Following animal trails can be an excellent way to learn about wildlife.    Today’s stories may further expand your thinking about the value of these trails. 

Did you know that sponges are aquatic animals, not plants?  They are defined as primitive because they have few specialized cells andSponges they don’t have any organs.  Their porous bodies are made from collagen.  Water and nutrients circulate through them, so until now, people assumed that they do not move.  That assumption is wrong. 

A team from the Alfred Wegener Institute, Helmholtz Centre for Polar and Marine Research discovered sponge trails on the seafloor in a deep section of an Arctic sea.   The sponges are actively moving, albeit extremely slowly.  These trails are not the result of currents pushing the sponges around because there aren’t any at the depth of this finding.

Using a towed underwater camera dropped from an icebreaker, the team captured images.  These were then used to create 3D models of the sea bottom.  Surprisingly, 69% of the images had trails, many of which led to living sponges.  

The discovery prompts many additional questions.  Why do they move?  How do they move?  These are among the most basic details yet critical to determine what is going on.  Hopefully, more will be known soon.

The paper was published in Current Biology on April 21, 2021.  Go here for the summary or to access the full paper:

If there are multiple paths to get from point A to point B, how do you choose which one you will take?  Time constraints, your intentions once you arrive at point B, and even your energy level can influence your decisions.  Your cognitive abilities allow you to parse through the various options.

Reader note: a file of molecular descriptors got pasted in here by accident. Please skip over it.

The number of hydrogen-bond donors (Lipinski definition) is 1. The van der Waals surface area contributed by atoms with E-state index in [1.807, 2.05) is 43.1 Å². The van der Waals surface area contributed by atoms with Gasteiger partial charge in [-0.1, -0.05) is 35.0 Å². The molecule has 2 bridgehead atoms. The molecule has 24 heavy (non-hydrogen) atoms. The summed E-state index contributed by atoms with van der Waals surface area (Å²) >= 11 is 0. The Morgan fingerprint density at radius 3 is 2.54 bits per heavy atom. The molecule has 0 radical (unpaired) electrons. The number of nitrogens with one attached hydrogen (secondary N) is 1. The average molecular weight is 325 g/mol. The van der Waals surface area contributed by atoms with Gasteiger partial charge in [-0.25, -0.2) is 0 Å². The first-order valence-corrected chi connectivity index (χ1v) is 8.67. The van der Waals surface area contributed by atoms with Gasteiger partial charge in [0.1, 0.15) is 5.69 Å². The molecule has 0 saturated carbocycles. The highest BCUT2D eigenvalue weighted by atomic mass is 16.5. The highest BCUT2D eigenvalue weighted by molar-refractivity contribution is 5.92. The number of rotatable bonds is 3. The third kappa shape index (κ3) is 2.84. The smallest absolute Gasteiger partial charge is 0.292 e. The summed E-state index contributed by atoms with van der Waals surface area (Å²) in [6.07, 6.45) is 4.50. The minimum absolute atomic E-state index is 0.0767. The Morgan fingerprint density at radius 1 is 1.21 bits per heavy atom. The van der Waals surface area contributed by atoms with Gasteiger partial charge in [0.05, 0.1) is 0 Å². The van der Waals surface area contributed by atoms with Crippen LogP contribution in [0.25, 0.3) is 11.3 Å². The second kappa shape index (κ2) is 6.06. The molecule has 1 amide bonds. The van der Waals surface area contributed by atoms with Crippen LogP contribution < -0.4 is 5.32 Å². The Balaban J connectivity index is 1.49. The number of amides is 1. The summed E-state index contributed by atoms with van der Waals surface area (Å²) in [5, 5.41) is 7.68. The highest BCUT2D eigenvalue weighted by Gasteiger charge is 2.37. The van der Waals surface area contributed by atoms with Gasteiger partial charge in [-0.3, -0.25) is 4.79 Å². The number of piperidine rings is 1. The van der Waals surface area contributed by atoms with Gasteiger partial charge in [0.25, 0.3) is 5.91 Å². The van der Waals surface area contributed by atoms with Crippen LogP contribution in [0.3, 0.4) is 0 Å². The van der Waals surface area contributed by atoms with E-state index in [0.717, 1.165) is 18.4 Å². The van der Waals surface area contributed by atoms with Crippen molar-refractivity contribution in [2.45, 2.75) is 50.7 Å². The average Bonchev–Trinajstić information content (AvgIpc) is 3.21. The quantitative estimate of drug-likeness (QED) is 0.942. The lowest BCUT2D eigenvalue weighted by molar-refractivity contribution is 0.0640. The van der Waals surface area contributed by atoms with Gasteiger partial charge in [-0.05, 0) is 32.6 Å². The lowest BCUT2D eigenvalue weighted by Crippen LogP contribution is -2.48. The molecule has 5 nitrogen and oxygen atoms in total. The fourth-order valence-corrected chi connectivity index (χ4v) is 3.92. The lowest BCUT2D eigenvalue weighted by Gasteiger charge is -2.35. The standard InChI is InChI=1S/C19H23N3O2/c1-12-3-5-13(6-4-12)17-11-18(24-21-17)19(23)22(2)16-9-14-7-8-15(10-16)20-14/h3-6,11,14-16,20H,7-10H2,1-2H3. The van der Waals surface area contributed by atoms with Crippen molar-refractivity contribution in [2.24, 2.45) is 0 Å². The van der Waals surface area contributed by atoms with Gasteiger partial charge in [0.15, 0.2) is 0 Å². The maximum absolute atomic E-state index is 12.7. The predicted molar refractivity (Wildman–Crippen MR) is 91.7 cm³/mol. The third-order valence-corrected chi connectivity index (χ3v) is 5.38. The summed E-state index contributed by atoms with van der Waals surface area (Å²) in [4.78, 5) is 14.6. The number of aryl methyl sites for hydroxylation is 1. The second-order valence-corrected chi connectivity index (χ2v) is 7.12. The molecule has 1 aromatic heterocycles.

Now, a study of the path choices of 164 wild primate groups in 36 countries is providing new insight into the primates’ evolutionary cognitive development.  Decision-making processes in the wild are likely to be different than those conducted in a designed experimental scenario.  New insights surely will emerge.

The foci of the studies included travel path decisions for food acquisition, avoidance of predators, and locating shelter, as examples.   Cognitive functions tested include spatial reasoning, short-term memory, and learning. While the report did not provide results or conclusions based on the data, the research design and data were interesting on their own.

One of the major benefits of this data collection is the willingness of the team to share the data with other researchers who are interested to use it for additional studies.  Though not specifically stated, I wonder if the data may also be useful information to help support and establish more connected corridors for wildlife so that they may be able to travel more safely and further ensure their survival.

You can read the full study here at :

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